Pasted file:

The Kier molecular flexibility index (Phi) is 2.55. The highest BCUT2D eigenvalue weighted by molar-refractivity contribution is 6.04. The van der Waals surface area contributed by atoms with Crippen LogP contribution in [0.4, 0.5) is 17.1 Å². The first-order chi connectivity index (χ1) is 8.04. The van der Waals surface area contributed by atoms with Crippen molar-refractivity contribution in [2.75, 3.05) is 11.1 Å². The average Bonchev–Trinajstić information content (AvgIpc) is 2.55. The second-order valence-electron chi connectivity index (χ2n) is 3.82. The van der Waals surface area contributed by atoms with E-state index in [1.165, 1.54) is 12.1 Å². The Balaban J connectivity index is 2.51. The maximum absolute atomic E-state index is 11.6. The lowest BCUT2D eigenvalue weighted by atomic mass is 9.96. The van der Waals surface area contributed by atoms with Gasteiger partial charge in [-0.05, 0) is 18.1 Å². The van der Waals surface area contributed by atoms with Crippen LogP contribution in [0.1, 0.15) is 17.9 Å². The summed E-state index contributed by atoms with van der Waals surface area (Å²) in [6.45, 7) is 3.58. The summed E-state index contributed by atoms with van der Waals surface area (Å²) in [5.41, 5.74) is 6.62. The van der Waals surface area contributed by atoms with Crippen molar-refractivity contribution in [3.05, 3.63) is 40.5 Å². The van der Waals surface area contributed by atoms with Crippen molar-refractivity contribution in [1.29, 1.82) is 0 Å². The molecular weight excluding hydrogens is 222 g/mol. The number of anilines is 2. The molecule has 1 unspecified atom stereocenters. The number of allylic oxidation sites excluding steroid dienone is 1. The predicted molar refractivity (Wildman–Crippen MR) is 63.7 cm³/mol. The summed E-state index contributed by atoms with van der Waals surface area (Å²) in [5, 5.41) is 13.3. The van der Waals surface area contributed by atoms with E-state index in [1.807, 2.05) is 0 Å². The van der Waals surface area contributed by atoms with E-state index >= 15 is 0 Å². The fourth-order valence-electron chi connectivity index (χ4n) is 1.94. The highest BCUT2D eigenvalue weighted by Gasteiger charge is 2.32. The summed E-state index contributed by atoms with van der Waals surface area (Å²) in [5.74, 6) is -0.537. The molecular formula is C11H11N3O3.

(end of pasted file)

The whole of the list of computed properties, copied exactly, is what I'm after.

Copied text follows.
The Kier molecular flexibility index (Phi) is 2.55. The highest BCUT2D eigenvalue weighted by molar-refractivity contribution is 6.04. The van der Waals surface area contributed by atoms with Crippen LogP contribution in [0.4, 0.5) is 17.1 Å². The first-order chi connectivity index (χ1) is 8.04. The van der Waals surface area contributed by atoms with Crippen molar-refractivity contribution in [2.75, 3.05) is 11.1 Å². The average Bonchev–Trinajstić information content (AvgIpc) is 2.55. The second-order valence-electron chi connectivity index (χ2n) is 3.82. The van der Waals surface area contributed by atoms with E-state index in [1.165, 1.54) is 12.1 Å². The Balaban J connectivity index is 2.51. The maximum absolute atomic E-state index is 11.6. The lowest BCUT2D eigenvalue weighted by atomic mass is 9.96. The van der Waals surface area contributed by atoms with Gasteiger partial charge in [-0.05, 0) is 18.1 Å². The van der Waals surface area contributed by atoms with Crippen LogP contribution in [0.1, 0.15) is 17.9 Å². The summed E-state index contributed by atoms with van der Waals surface area (Å²) in [6.45, 7) is 3.58. The summed E-state index contributed by atoms with van der Waals surface area (Å²) in [5.41, 5.74) is 6.62. The van der Waals surface area contributed by atoms with Crippen molar-refractivity contribution in [3.05, 3.63) is 40.5 Å². The van der Waals surface area contributed by atoms with Crippen molar-refractivity contribution in [1.29, 1.82) is 0 Å². The molecular weight excluding hydrogens is 222 g/mol. The number of anilines is 2. The molecule has 1 unspecified atom stereocenters. The number of allylic oxidation sites excluding steroid dienone is 1. The predicted molar refractivity (Wildman–Crippen MR) is 63.7 cm³/mol. The summed E-state index contributed by atoms with van der Waals surface area (Å²) in [5, 5.41) is 13.3. The van der Waals surface area contributed by atoms with E-state index in [1.807, 2.05) is 0 Å². The van der Waals surface area contributed by atoms with E-state index >= 15 is 0 Å². The fourth-order valence-electron chi connectivity index (χ4n) is 1.94. The highest BCUT2D eigenvalue weighted by Gasteiger charge is 2.32. The summed E-state index contributed by atoms with van der Waals surface area (Å²) in [5.74, 6) is -0.537. The molecular formula is C11H11N3O3.